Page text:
The smoke has enveloped D.C. in a dangerous haze that triggered a “purple alert” on Thursday, considered worse than a “red alert.”

The event, expected to draw thousands of invited LGBTQ advocates and supporters to D.C., has been rescheduled for 1 p.m. on Saturday on the South Lawn of the White House, the same day as D.C.’s Capital Pride Parade, which kicks off at 3 p.m., and Pride on the Pier celebration, which starts at 2 p.m.

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Rehoboth Beach

Rehoboth election canceled after just 3 candidates file for 3 races

Mayor Stan Mills unopposed in bid for second term

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Rehoboth Beach Mayor Stan Mills gets a second term after no one filed to run against him. (Photo courtesy of Mills)

Rehoboth Beach voters won’t be heading to the polls this August because municipal elections were canceled after just three candidates filed to run for three open seats.

Stan Mills will be Rehoboth’s mayor for a second term, while Patrick Gossett, who’s gay, will remain on the Board of Commissioners and Donald Preston will join the board, replacing Jay Lagree.

Lagree filed to run in the Aug. 12 election but withdrew from the running shortly thereafter. He did not respond to a voicemail asking why he withdrew, but released a statement citing his age and hearing loss as reasons for bowing out of the race.

“After much consideration, I am withdrawing my candidacy for city commission,” he said in a statement released on June 6. “I have been honored to serve on the commission and to serve the citizens of Rehoboth Beach, and I had intended to continue my service. However, I am getting older every day. My hearing has become a problem; although, with correction, I can do pretty well most of the time.”

Mills was the target of criticism when he ran for mayor three years ago, unseating incumbent Paul Kuhns. Critics were concerned about his stance on development, which surfaced when Mills voted against Clear Space Theatre’s plans to build a new complex on Rehoboth Avenue, killing the already approved deal that was widely supported by the local business community.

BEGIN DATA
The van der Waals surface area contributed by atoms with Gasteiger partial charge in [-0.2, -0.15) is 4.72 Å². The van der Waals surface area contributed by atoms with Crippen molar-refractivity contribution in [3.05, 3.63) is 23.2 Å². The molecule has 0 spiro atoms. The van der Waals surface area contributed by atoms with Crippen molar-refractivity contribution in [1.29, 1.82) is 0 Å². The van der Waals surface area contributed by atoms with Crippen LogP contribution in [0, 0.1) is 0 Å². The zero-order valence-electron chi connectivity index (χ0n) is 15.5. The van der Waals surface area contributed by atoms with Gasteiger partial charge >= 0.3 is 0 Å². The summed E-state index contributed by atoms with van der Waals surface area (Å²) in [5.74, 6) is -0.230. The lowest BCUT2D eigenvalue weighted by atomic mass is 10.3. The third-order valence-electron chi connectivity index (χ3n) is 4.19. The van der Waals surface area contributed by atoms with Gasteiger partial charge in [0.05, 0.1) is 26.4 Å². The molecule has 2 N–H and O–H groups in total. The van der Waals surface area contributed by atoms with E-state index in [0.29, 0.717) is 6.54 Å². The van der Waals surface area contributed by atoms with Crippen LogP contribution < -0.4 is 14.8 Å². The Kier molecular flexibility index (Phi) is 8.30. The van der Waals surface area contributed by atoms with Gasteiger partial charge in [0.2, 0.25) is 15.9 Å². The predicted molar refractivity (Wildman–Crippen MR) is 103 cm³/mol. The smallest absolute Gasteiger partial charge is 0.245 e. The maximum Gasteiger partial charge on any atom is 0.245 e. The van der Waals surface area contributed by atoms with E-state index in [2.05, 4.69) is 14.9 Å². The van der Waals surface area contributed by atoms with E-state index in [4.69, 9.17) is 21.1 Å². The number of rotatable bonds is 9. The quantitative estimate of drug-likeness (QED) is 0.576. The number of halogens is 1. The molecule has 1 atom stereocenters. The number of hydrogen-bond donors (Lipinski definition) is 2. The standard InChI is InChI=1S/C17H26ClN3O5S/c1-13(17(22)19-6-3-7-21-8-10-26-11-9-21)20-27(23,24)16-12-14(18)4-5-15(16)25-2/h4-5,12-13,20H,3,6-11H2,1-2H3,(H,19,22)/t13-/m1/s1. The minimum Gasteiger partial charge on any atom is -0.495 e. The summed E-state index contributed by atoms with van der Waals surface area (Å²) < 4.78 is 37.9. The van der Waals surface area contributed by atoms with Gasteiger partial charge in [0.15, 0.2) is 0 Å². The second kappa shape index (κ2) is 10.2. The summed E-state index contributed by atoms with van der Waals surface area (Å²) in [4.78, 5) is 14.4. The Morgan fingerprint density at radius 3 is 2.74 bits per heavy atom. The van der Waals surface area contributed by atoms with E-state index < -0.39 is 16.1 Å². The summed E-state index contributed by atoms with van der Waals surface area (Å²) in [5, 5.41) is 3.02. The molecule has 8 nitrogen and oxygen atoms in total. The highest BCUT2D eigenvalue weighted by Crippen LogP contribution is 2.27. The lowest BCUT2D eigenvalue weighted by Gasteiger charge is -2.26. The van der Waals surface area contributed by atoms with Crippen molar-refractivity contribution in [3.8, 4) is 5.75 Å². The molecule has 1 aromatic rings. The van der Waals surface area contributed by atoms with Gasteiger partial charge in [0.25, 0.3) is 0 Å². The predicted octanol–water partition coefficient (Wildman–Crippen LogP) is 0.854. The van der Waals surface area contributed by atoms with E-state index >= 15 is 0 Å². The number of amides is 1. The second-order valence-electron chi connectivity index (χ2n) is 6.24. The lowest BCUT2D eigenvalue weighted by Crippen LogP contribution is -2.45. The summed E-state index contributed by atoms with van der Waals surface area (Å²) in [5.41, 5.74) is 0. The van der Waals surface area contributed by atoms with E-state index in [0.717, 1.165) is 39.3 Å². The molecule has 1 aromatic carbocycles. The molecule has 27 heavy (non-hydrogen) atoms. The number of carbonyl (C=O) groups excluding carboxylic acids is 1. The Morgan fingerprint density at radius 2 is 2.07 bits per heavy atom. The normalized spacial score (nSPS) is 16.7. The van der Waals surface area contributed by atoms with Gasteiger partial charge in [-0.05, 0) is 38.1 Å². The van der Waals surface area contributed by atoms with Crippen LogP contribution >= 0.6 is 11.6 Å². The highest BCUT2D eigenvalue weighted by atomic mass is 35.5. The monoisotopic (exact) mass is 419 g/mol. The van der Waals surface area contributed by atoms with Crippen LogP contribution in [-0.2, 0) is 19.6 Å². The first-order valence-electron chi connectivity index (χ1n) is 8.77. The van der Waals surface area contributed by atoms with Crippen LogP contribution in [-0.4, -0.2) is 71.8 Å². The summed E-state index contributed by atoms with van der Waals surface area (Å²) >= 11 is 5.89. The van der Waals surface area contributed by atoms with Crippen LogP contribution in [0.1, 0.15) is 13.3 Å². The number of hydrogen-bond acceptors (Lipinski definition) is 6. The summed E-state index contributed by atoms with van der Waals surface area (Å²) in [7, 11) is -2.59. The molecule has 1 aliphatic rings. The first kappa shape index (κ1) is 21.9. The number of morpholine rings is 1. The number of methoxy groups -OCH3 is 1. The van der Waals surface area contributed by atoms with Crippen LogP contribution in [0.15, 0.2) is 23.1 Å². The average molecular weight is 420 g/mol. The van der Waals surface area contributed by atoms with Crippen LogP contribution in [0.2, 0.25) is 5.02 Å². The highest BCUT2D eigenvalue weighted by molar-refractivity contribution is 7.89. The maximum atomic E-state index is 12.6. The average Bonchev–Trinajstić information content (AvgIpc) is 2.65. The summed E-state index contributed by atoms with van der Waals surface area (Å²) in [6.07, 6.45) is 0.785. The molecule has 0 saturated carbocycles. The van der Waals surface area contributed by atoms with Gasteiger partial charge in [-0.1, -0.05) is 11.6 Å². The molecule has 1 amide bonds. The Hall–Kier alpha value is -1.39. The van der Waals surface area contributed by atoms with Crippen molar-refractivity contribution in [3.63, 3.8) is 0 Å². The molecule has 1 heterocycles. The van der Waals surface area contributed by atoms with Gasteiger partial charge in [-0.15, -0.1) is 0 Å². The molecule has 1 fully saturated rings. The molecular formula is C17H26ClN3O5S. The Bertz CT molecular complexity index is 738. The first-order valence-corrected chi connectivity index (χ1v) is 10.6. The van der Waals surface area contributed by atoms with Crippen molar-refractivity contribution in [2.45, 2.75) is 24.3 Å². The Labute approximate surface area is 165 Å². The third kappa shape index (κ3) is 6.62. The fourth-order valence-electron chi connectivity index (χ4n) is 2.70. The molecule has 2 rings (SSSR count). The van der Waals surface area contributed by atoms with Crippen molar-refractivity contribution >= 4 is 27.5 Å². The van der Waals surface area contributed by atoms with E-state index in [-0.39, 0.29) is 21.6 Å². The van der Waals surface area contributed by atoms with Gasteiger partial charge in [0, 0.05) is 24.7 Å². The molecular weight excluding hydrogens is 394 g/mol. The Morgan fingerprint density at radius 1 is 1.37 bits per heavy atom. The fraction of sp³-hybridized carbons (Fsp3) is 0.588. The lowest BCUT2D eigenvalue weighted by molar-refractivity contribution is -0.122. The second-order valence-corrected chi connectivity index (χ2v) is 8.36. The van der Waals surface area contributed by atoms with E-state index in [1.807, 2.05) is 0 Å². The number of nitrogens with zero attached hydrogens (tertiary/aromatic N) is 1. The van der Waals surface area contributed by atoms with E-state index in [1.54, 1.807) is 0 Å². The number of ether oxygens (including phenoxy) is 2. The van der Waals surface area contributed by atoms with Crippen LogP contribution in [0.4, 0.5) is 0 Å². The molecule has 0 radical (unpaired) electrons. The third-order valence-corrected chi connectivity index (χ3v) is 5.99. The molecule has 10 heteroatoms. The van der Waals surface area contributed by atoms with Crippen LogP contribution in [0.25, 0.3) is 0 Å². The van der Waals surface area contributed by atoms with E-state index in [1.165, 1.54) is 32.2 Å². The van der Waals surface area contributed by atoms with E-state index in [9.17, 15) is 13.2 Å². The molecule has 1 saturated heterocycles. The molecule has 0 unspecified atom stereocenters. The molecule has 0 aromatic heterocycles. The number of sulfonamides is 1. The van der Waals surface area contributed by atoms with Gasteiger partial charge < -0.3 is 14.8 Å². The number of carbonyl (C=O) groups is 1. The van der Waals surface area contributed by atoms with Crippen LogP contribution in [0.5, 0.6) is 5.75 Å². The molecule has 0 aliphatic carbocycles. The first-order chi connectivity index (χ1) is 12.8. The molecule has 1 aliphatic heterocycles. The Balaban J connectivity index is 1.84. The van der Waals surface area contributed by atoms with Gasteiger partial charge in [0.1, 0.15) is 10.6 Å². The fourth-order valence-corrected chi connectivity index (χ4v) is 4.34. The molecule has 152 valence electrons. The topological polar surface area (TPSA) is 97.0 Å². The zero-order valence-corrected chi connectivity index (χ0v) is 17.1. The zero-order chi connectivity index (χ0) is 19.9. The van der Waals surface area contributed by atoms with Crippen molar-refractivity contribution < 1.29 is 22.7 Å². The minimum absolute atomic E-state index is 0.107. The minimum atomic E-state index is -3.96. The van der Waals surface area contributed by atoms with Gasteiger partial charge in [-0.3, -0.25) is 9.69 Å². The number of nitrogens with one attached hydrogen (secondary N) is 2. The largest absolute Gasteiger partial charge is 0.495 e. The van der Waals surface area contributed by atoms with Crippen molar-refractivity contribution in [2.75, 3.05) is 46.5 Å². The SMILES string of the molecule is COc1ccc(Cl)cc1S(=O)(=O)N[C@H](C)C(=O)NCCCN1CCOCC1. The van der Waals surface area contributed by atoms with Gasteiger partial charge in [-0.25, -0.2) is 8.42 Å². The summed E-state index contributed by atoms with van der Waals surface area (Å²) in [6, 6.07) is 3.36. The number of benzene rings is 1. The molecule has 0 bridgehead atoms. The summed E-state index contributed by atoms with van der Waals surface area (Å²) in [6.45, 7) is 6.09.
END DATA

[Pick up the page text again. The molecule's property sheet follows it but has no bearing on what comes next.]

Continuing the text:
More than a decade ago, as city commissioner, Mills used an ordinance to target bars hosting late-night eating and drinking on outside patios. Six of the eight bars targeted were owned and operated by gay businesspeople, former Aqua Grill owner Bill Shields told the Delaware State Public Integrity Commission. Police arrested and fingerprinted Shields before releasing him later as it became clear that Aqua Grill was grandfathered in and did not have to follow the ordinance. In a sharply worded decision, Delaware’s Public Integrity Commission said Mills used his public office for personal gain when targeting the bars, since he owned a bed and breakfast next door, and should have recused himself from the decision.

Asked about it in 2020, Mills told the Blade that it was “old news.”

“I’m sorry that happened, I’m sorry the way that was perceived,” he said. “It’s lessons learned and not forgotten, but we have to move on.”

On Monday, Mills raised the Pride flag outside of city hall and presented CAMP Rehoboth, the local LGBTQ community center, with a proclamation honoring LGBTQ+ Pride month along with two commissioners.

CAMP Rehoboth declined to comment on the election, citing its 501(c)(3) status, which does not allow it to endorse candidates.

When Mills ran for election in 2020, real estate agent Joe Maggio called attention to the issue, writing in an editorial for the Blade that Mills “uses his official role to enhance his personal interests and impose his personal prejudices.”

Mills did not respond to an email and voicemail seeking comment.

Gossett, who did not immediately respond to a voicemail, has served on the Board of Commissioners for 10 years. He was one of four commissioners that voted to overturn Clear Space Theatre Company’s approval to build two buildings in downtown Rehoboth in 2021. Clear Space appealed to Delaware’s Superior Court but later dropped the lawsuit, citing the cost of litigation and other factors. It has since abandoned plans to build the expansion in downtown Rehoboth, but executive director Wesley Paulson told the Delaware Business Times they will look for a new location “outside of the city.”

Preston is a political newcomer but comes endorsed by Lagree.

“He’s young, smart, has the same goals and objectives for Rehoboth Beach as I have,” he told WGMD.

Preston did immediately respond to a voicemail. The three politicians will be certified on June 16.